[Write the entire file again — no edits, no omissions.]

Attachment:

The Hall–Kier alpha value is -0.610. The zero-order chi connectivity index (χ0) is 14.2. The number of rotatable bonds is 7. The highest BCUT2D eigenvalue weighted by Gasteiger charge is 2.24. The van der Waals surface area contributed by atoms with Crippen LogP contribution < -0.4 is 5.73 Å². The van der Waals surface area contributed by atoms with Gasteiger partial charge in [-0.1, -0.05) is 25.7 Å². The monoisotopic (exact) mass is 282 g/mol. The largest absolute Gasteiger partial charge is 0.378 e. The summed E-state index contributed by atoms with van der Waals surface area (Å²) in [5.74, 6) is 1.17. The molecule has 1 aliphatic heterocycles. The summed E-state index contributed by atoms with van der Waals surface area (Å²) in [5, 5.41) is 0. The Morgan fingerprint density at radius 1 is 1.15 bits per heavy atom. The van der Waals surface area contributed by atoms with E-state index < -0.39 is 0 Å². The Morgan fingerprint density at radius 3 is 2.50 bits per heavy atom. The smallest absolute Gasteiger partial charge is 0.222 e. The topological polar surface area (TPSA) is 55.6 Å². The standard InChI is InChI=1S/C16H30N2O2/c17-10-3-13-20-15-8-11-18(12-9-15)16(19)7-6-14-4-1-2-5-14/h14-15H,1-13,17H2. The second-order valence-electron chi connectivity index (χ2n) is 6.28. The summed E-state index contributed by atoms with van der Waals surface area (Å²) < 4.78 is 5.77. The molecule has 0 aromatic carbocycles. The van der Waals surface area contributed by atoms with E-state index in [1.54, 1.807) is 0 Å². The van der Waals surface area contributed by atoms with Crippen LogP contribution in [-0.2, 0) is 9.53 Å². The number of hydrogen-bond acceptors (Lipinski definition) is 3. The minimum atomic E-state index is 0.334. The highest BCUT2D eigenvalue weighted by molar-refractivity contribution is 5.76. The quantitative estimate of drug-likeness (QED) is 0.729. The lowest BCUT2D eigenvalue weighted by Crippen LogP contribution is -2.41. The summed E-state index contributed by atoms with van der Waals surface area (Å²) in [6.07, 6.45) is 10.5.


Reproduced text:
The Hall–Kier alpha value is -0.610. The zero-order chi connectivity index (χ0) is 14.2. The number of rotatable bonds is 7. The highest BCUT2D eigenvalue weighted by Gasteiger charge is 2.24. The van der Waals surface area contributed by atoms with Crippen LogP contribution < -0.4 is 5.73 Å². The van der Waals surface area contributed by atoms with Gasteiger partial charge in [-0.1, -0.05) is 25.7 Å². The monoisotopic (exact) mass is 282 g/mol. The largest absolute Gasteiger partial charge is 0.378 e. The summed E-state index contributed by atoms with van der Waals surface area (Å²) in [5.74, 6) is 1.17. The molecule has 1 aliphatic heterocycles. The summed E-state index contributed by atoms with van der Waals surface area (Å²) in [5, 5.41) is 0. The Morgan fingerprint density at radius 1 is 1.15 bits per heavy atom. The van der Waals surface area contributed by atoms with E-state index < -0.39 is 0 Å². The Morgan fingerprint density at radius 3 is 2.50 bits per heavy atom. The smallest absolute Gasteiger partial charge is 0.222 e. The topological polar surface area (TPSA) is 55.6 Å². The standard InChI is InChI=1S/C16H30N2O2/c17-10-3-13-20-15-8-11-18(12-9-15)16(19)7-6-14-4-1-2-5-14/h14-15H,1-13,17H2. The second-order valence-electron chi connectivity index (χ2n) is 6.28. The summed E-state index contributed by atoms with van der Waals surface area (Å²) < 4.78 is 5.77. The molecule has 0 aromatic carbocycles. The van der Waals surface area contributed by atoms with E-state index in [1.54, 1.807) is 0 Å². The van der Waals surface area contributed by atoms with Crippen LogP contribution in [-0.2, 0) is 9.53 Å². The number of hydrogen-bond acceptors (Lipinski definition) is 3. The minimum atomic E-state index is 0.334. The highest BCUT2D eigenvalue weighted by molar-refractivity contribution is 5.76. The quantitative estimate of drug-likeness (QED) is 0.729. The lowest BCUT2D eigenvalue weighted by Crippen LogP contribution is -2.41. The summed E-state index contributed by atoms with van der Waals surface area (Å²) in [6.07, 6.45) is 10.5.